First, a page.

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Zoom Responds to Heat on Video-on Vulnerability
Following plenty of social shaming and public disapproval from security experts and industry watchers, Zoom Video Communications yesterday afternoon announced that it has released one patch for a previously-unfixed vulnerability in its cloud video conferencing service, and noted plans to release a second as part of a planned July update due this weekend.
Communications and collaboration analysts I’ve spoken with have been less concerned about the vulnerability… although they said Zoom could have reacted differently between the flaw’s discovery four months ago and yesterday’s patch announcement.
To recap, word of the vulnerability surfaced publicly on Monday, July 8, when a security researcher published an InfoSec Write-up titled, “Zoom Zero Day.” The researcher explained he discovered a Zoom Mac client vulnerability that “allows any website to forcibly join a user to a Zoom call, with their video camera activated, without the user’s permission.”
What’s more, the researcher wrote, this vulnerability could have precipitated denial-of-service (DoS) attacks against a Mac “by repeatedly joining a user to an invalid call.
“Additionally,” he continued, “if you’ve ever installed the Zoom client and then uninstalled it, you still have a localhost web server on your machine that will happily re-install the Zoom client for you, without requiring any user interaction on your behalf besides visiting a webpage.”
The researcher then went on to share a timeline of his interactions with Zoom about the vulnerability he discovered, beginning on March 8 with a Twitter outreach and ending on July 8 with his public disclosure.
While the researcher wrote about this as a Zoom Mac client issue, the “video-on vulnerability,” as Zoom calls it, is a issue for PC clients, too. But Zoom downplayed the risk in a public statement issued on July 8. Characterizing the discovery as an “alleged risk,” Zoom wrote:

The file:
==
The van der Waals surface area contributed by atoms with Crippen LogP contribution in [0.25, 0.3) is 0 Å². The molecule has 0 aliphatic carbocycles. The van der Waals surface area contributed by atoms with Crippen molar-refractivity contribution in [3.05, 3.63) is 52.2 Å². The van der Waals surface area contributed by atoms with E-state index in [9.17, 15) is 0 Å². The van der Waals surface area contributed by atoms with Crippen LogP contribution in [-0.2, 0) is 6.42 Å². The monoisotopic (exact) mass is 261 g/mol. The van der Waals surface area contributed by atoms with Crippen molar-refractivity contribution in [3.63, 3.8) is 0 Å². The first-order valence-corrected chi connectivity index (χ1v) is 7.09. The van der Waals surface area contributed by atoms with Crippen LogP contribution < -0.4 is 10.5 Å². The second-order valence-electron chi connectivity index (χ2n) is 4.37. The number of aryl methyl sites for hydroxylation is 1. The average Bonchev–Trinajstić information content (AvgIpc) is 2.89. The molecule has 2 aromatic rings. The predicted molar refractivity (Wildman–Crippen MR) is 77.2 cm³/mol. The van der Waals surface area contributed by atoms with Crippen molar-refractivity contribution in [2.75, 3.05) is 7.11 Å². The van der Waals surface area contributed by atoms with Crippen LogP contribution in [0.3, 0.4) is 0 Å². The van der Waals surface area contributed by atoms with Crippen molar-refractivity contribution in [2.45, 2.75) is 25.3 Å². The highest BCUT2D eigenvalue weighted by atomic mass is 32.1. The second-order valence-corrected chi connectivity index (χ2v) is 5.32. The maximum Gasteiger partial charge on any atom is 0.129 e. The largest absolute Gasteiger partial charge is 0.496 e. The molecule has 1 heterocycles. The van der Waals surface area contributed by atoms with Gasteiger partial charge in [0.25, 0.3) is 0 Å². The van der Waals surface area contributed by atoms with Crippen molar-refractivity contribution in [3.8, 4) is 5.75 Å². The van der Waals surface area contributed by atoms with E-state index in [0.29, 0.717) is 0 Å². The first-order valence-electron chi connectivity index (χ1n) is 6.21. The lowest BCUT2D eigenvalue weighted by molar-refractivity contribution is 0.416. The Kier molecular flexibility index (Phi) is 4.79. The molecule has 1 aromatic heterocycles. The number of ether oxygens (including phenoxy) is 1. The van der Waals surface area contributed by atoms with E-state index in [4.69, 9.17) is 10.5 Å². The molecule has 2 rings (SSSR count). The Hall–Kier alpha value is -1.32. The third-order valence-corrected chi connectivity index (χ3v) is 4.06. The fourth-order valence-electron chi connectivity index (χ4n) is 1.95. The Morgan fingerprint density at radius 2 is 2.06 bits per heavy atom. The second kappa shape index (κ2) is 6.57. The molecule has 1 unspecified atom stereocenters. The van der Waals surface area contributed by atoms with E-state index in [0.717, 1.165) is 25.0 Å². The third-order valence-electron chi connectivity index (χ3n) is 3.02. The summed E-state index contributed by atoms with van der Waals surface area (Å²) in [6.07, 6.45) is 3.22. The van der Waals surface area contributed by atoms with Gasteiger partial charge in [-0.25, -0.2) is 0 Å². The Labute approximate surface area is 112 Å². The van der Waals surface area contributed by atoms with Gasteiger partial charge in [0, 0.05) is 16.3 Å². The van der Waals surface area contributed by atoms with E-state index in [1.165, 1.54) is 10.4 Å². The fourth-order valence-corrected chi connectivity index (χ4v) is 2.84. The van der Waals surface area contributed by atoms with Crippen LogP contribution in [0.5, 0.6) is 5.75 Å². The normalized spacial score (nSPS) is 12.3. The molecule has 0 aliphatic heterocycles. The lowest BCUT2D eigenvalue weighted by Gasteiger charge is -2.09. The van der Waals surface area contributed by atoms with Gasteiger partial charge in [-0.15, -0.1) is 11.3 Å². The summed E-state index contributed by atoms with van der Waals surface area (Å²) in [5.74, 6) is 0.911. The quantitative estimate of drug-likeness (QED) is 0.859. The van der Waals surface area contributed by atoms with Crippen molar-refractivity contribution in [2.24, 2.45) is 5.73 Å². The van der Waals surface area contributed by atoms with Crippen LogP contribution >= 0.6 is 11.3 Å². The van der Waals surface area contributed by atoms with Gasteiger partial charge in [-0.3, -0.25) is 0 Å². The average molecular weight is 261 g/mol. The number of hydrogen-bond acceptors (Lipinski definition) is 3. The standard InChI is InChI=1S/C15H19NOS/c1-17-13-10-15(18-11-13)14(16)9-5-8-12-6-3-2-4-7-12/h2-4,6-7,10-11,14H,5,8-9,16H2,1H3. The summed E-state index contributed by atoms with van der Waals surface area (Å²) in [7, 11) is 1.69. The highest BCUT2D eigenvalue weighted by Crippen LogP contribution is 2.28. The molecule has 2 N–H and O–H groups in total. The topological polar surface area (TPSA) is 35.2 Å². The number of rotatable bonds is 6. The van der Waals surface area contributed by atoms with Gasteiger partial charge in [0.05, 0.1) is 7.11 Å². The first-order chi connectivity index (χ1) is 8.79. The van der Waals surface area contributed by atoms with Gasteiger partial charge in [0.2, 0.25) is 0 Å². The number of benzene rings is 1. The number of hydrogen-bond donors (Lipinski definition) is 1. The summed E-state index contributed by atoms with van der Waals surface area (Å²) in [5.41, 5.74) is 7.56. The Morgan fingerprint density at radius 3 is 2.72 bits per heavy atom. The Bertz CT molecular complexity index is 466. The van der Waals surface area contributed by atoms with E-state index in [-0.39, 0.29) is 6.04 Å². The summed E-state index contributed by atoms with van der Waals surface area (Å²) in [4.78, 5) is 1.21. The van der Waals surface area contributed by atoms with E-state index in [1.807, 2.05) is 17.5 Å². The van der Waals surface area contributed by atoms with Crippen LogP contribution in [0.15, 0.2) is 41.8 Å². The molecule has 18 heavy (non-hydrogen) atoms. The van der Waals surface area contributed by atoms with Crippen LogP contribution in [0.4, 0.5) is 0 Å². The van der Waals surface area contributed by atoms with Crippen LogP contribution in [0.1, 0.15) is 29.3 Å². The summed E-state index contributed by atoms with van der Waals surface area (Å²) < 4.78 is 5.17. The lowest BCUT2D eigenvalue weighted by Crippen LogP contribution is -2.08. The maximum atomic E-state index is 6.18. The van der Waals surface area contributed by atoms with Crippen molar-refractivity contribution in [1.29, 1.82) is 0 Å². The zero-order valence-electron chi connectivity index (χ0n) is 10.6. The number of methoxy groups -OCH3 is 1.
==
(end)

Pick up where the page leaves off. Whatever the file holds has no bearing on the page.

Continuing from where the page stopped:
“If an attacker is able to trick a target Zoom user into clicking a web link to the attacker’s Zoom meeting ID URL, either in an email message or on an internet web server, the target user could unknowingly join the attacker’s Zoom meeting. If the user has not explicitly configured their Zoom client to disable video upon joining meetings, the attacker may be able to view the user’s video camera. Because the Zoom client user interface runs in the foreground upon launch, it would be readily apparent to the user that they had unintentionally joined a meeting.”
In the statement, Zoom also provided its stance on the two Mac-specific issues.
Regarding the local DoS vulnerability, Zoom acknowledged that were an attacker ever successfully able to initiate an “endless loop of meeting join requests” then the attempt to lock up a user’s Mac would indeed work. However, Zoom said that it’s never seen the vulnerability exploited, and noted that a fix issued in May addresses this vulnerability.
As to the auto-join via Zoom local web server, Zoom attributed this vulnerability to a workaround it implemented following Apple’s decision in Safari 12 to require users to click to accept an app’s launch -- in Zoom’s case, at the start of each video meeting. Installing a local web server that automatically accepts the access circumvented the need for that extra click, Zoom wrote. “We feel that this is a legitimate solution to a poor user experience, enabling our users to have seamless, one-click-to-join meetings, which is our key product differentiator.”